Bottom line, get an idea of what you want to do, get some help in learning how to do it, and then work out a budget and gear wish list. Then go and get the bits that you need, and work towards the stuff you want but can't afford straight off. At least then you'll have a plan for how to get the gear that you will still be using a few years later instead of it being obsolete or no longer usable for your projects.

Z.
Yeah, that is what I keep hearing. I just want to get immersed, but it looks like it is time to get back in the classroom.

How did you engineers get started anyway? Were Mac's invovled in recording or is Apple just getting into the market?

s
 

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Macs have been in the industry for a very long time. Pretty much all schools will teach software on Mac, likely more than PC.

Some schools that teach long-term and short-term programs:

Harris Institute
Carbon Computing
Revolution Audio
Trebas
Metalworks and more...

I went to school in the US for my training, so I have no clue how good the schools are above.
 

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Went to Trebas back in 97 and it fit what I needed. I wasn't in it to land a studio gig, I just wanted to understand better about computers etc.
I believe that they have taken a better step forward in technology then when I was there. Like anything in that field. when asked to stay behind and work on a session after class is when all the learning took place. Lotsa $$$ though, get osap.
:greedy:
 
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I suggest doing some research on MOTU hardware and software. I've been using it for a several years and have never been so happy. Digital Performer is an extremely capable piece of software and is much less $$ than ProTools and doesn't have vendor lock in. It also has features built into it that you can end up paying a lot of money for in other setups (*cough* ProTools), including great interoperability with ProTools f you decide to take your projects to a bigger studio to mix.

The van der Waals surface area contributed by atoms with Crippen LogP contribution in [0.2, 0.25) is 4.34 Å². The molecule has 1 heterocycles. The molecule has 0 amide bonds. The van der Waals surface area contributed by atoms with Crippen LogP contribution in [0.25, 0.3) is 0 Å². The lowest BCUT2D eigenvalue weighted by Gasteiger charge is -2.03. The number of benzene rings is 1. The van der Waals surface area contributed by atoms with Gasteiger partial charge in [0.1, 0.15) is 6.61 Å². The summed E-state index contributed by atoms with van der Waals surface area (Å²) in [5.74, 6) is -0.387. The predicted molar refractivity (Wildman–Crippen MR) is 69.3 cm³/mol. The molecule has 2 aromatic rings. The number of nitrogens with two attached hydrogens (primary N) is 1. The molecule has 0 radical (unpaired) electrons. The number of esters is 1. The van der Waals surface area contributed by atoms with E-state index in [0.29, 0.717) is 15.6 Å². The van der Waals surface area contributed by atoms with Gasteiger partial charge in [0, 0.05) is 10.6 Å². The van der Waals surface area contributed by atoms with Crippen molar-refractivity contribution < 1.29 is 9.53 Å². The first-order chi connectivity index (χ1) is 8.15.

I may be biased, but I honestly don't like ProTools very much. It gets really expensive really quickly, and it keeps you locked into their hardware/software combinations. It's a very slippery slope. Not only that, but I honestly think that the ProTools software is getting pretty long in the tooth for what you pay for it these days ... there's NO reason in this day and age of hardware to have to pay many thousands of dollars for additional hardware to run more plugins, etc . . . the CPU power we have these days just doesn't warrant it.
 
G

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One more piece of advice that a lot of people miss out on doing when they are setting up budgets for a recording rig, set aside a GOOD amount for cabling and additional needs along these lines ... I'd say at least 10% of your budget!
 

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I'll somewhat agree with mguertin. ;)

I'd definitely say keep your options open when finding out what software works for you. There's nothing wrong with MOTU's, RMEs, etc. I actually had a MOTU 828MKII for quite a few years, but eventually made the switch to Pro Tools.

I'm a Pro Tools whore, so I really don't have a problem with Pro Tools and their pricing. One thing to note.. In order to run Pro Tools you will need Digidesign hardware. You are still able to run Logic or whatever programs you have on the Digidesign hardware though. So like mguertin stated.. look into your hardware/software combos to figure out what you need. It's very important down the line.

It's also good to know that Pro Tools is industry standard, so I guarantee you will see it down the line. It also has a very easy learning curve..